Boomers’ Mortgage Debt Predicament
You’re not going to like this, baby boomers.
You have more debt than the two generations born during the early Depression and World War II, much of it compliments of the mortgage bubble that financed your larger, more expensive houses. The housing bubble popped in 2008, but the mortgage on the new house or perhaps a second mortgage continues to plague many.
It should be no big surprise that a new study finds the “substantial” debts taken on specifically by those born in the late 1940s and early 1950s will gobble up more of their not-always plentiful retirement income.
“The evidence clearly shows that many Americans” on the cusp of retiring “continue to be burdened by debt and to be financially vulnerable,” the researchers said.
The lead researcher, Annamaria Lusardi at the George Washington University School of Business, is a national expert in financial literacy. As part of her study, she also wanted to understand how these early boomers manage their debts. It turns out that people overburdened with debt more often have lower levels of financial literacy. However, debt is also an issue among older workers in poorer health or those who’ve seen their incomes decline, which is fairly common over 50.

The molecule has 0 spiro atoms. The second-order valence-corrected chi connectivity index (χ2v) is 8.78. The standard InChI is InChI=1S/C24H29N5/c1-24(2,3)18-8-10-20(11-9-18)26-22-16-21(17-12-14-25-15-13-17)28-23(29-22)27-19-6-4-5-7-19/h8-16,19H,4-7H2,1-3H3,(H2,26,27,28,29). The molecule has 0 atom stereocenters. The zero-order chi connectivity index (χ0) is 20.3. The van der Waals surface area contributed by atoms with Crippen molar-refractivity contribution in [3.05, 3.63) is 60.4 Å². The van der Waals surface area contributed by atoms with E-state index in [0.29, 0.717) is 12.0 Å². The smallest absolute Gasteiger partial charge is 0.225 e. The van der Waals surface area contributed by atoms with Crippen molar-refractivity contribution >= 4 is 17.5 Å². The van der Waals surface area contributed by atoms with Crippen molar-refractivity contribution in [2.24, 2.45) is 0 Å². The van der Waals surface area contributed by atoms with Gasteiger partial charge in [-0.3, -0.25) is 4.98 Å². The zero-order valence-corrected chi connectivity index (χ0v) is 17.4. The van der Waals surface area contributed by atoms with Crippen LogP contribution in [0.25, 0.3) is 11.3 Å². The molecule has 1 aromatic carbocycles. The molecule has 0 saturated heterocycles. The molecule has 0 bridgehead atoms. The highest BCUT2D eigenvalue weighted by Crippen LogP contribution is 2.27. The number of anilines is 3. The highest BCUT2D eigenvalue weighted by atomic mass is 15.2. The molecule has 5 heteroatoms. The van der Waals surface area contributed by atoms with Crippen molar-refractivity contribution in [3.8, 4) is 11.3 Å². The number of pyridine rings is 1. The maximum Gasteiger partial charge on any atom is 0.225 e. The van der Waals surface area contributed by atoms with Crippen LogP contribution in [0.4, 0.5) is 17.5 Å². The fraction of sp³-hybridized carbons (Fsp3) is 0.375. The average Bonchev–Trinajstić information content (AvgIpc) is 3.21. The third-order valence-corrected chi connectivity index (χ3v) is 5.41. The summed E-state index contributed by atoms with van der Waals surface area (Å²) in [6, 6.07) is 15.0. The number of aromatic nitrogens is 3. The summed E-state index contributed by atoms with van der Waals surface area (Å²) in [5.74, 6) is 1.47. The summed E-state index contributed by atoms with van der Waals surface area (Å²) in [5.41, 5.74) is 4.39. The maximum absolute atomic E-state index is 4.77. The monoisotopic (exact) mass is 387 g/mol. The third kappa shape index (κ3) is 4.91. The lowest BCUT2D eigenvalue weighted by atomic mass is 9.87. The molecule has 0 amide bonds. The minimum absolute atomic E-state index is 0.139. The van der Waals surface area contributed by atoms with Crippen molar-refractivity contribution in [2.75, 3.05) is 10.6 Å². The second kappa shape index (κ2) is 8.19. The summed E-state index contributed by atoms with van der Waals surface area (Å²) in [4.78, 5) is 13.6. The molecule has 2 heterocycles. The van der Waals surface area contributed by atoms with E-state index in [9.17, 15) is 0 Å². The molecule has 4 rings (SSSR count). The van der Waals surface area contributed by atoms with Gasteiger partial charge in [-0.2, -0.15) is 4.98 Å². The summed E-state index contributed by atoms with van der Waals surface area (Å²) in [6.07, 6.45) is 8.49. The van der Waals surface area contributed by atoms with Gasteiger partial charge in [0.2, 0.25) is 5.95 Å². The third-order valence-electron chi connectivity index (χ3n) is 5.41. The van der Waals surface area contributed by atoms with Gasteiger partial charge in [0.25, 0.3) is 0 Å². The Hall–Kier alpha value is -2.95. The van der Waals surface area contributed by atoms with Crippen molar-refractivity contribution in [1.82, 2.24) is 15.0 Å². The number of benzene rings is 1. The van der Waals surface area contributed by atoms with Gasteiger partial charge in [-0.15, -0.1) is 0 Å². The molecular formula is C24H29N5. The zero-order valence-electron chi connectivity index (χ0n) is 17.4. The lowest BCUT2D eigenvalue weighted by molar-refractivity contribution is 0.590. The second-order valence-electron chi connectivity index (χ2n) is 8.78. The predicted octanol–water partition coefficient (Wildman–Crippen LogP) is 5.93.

This study dovetails with one finding by the Center for Retirement Research (CRR), which sponsors this blog. The share of all U.S. workers on a path to a lower standard of living when they retire would be only 44 percent, rather than the current 52 percent – had they not taken on the extra mortgage debt in the early and mid-2000s.
One piece of good news in Lusardi’s study is that boomers also have more savings than older people. But half of the boomers are still worried about running out of money – an odd corollary to that, many don’t know how much they should have saved.
The evidence mounts. Baby boomers who either can work longer or somehow reduce their debt before retiring should do so. If not, they’re taking a big step into the unknown.
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